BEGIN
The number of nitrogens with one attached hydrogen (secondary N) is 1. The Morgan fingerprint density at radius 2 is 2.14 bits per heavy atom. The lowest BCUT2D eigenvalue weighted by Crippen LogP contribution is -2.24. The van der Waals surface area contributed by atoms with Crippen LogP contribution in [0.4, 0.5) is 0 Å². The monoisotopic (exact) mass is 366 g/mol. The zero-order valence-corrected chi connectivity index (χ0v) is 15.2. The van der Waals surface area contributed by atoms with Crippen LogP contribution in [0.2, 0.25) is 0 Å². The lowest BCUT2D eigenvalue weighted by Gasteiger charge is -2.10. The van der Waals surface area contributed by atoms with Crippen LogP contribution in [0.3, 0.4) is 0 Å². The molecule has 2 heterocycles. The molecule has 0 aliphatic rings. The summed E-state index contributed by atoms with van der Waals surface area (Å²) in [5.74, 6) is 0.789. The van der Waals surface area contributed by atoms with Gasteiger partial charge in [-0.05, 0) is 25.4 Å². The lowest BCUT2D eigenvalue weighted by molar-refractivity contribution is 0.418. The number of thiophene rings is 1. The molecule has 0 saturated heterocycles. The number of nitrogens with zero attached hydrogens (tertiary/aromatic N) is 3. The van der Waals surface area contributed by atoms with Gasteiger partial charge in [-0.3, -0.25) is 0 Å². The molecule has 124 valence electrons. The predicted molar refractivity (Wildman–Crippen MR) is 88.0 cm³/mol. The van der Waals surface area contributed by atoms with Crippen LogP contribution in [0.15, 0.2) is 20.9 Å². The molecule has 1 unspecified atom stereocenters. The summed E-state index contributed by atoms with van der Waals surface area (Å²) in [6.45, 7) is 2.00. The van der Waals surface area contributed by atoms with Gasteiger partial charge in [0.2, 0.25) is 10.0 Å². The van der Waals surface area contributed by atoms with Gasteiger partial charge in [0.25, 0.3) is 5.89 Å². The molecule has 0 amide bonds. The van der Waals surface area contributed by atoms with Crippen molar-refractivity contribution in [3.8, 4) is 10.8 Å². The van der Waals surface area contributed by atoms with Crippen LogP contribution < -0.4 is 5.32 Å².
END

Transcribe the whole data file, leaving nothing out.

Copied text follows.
The number of nitrogens with one attached hydrogen (secondary N) is 1. The Morgan fingerprint density at radius 2 is 2.14 bits per heavy atom. The lowest BCUT2D eigenvalue weighted by Crippen LogP contribution is -2.24. The van der Waals surface area contributed by atoms with Crippen LogP contribution in [0.4, 0.5) is 0 Å². The monoisotopic (exact) mass is 366 g/mol. The zero-order valence-corrected chi connectivity index (χ0v) is 15.2. The van der Waals surface area contributed by atoms with Crippen LogP contribution in [0.2, 0.25) is 0 Å². The lowest BCUT2D eigenvalue weighted by Gasteiger charge is -2.10. The van der Waals surface area contributed by atoms with Crippen LogP contribution in [0.3, 0.4) is 0 Å². The molecule has 2 heterocycles. The molecule has 0 aliphatic rings. The summed E-state index contributed by atoms with van der Waals surface area (Å²) in [5.74, 6) is 0.789. The van der Waals surface area contributed by atoms with Gasteiger partial charge in [-0.05, 0) is 25.4 Å². The lowest BCUT2D eigenvalue weighted by molar-refractivity contribution is 0.418. The number of thiophene rings is 1. The molecule has 0 saturated heterocycles. The number of nitrogens with zero attached hydrogens (tertiary/aromatic N) is 3. The van der Waals surface area contributed by atoms with Gasteiger partial charge in [-0.3, -0.25) is 0 Å². The molecule has 124 valence electrons. The predicted molar refractivity (Wildman–Crippen MR) is 88.0 cm³/mol. The van der Waals surface area contributed by atoms with Crippen LogP contribution in [0.15, 0.2) is 20.9 Å². The molecule has 1 unspecified atom stereocenters. The summed E-state index contributed by atoms with van der Waals surface area (Å²) in [6.45, 7) is 2.00. The van der Waals surface area contributed by atoms with Gasteiger partial charge in [0.2, 0.25) is 10.0 Å². The van der Waals surface area contributed by atoms with Gasteiger partial charge in [0.25, 0.3) is 5.89 Å². The molecule has 0 amide bonds. The van der Waals surface area contributed by atoms with Crippen molar-refractivity contribution in [3.8, 4) is 10.8 Å². The van der Waals surface area contributed by atoms with Crippen LogP contribution < -0.4 is 5.32 Å².